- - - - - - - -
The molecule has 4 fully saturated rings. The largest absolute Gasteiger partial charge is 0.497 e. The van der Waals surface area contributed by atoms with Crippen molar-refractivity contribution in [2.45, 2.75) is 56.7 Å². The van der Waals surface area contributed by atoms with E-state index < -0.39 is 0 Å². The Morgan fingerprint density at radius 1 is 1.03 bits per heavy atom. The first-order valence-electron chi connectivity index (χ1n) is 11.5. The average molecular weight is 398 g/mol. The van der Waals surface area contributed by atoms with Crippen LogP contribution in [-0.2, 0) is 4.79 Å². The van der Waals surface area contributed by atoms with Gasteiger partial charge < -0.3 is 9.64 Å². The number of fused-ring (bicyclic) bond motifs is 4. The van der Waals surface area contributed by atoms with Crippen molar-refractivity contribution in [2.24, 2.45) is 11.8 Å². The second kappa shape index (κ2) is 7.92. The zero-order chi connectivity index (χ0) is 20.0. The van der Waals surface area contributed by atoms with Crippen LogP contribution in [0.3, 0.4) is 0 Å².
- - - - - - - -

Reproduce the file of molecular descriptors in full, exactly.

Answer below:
The molecule has 4 fully saturated rings. The largest absolute Gasteiger partial charge is 0.497 e. The van der Waals surface area contributed by atoms with Crippen molar-refractivity contribution in [2.45, 2.75) is 56.7 Å². The van der Waals surface area contributed by atoms with E-state index < -0.39 is 0 Å². The Morgan fingerprint density at radius 1 is 1.03 bits per heavy atom. The first-order valence-electron chi connectivity index (χ1n) is 11.5. The average molecular weight is 398 g/mol. The van der Waals surface area contributed by atoms with Crippen LogP contribution in [-0.2, 0) is 4.79 Å². The van der Waals surface area contributed by atoms with Gasteiger partial charge < -0.3 is 9.64 Å². The number of fused-ring (bicyclic) bond motifs is 4. The van der Waals surface area contributed by atoms with Crippen molar-refractivity contribution in [2.24, 2.45) is 11.8 Å². The second kappa shape index (κ2) is 7.92. The zero-order chi connectivity index (χ0) is 20.0. The van der Waals surface area contributed by atoms with Crippen LogP contribution in [0.3, 0.4) is 0 Å².